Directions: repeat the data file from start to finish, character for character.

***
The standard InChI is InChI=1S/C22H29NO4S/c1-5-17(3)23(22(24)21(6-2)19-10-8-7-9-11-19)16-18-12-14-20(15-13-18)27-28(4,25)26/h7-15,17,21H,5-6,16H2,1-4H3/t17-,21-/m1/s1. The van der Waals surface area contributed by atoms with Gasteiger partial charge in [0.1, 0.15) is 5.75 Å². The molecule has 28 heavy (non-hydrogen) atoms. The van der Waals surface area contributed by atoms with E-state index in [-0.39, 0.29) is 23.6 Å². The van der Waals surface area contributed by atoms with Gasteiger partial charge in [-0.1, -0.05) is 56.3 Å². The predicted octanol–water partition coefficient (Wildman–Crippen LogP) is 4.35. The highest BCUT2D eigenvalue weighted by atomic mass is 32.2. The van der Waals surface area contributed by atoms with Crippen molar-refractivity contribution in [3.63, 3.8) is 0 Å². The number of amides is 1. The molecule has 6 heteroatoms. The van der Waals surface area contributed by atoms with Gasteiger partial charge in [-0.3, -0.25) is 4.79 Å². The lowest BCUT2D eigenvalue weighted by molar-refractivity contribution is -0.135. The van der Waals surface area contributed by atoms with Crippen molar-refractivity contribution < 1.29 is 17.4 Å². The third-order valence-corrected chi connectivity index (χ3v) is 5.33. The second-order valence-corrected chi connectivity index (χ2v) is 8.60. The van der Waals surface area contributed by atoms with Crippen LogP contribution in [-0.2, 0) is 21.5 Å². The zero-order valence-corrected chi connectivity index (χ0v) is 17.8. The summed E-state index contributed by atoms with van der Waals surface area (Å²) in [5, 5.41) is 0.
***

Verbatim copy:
The standard InChI is InChI=1S/C22H29NO4S/c1-5-17(3)23(22(24)21(6-2)19-10-8-7-9-11-19)16-18-12-14-20(15-13-18)27-28(4,25)26/h7-15,17,21H,5-6,16H2,1-4H3/t17-,21-/m1/s1. The van der Waals surface area contributed by atoms with Gasteiger partial charge in [0.1, 0.15) is 5.75 Å². The molecule has 28 heavy (non-hydrogen) atoms. The van der Waals surface area contributed by atoms with E-state index in [-0.39, 0.29) is 23.6 Å². The van der Waals surface area contributed by atoms with Gasteiger partial charge in [-0.1, -0.05) is 56.3 Å². The predicted octanol–water partition coefficient (Wildman–Crippen LogP) is 4.35. The highest BCUT2D eigenvalue weighted by atomic mass is 32.2. The van der Waals surface area contributed by atoms with Crippen molar-refractivity contribution in [3.63, 3.8) is 0 Å². The number of amides is 1. The molecule has 6 heteroatoms. The van der Waals surface area contributed by atoms with Gasteiger partial charge in [-0.3, -0.25) is 4.79 Å². The lowest BCUT2D eigenvalue weighted by molar-refractivity contribution is -0.135. The van der Waals surface area contributed by atoms with Crippen molar-refractivity contribution < 1.29 is 17.4 Å². The third-order valence-corrected chi connectivity index (χ3v) is 5.33. The second-order valence-corrected chi connectivity index (χ2v) is 8.60. The van der Waals surface area contributed by atoms with Crippen LogP contribution in [-0.2, 0) is 21.5 Å². The zero-order valence-corrected chi connectivity index (χ0v) is 17.8. The summed E-state index contributed by atoms with van der Waals surface area (Å²) in [5, 5.41) is 0.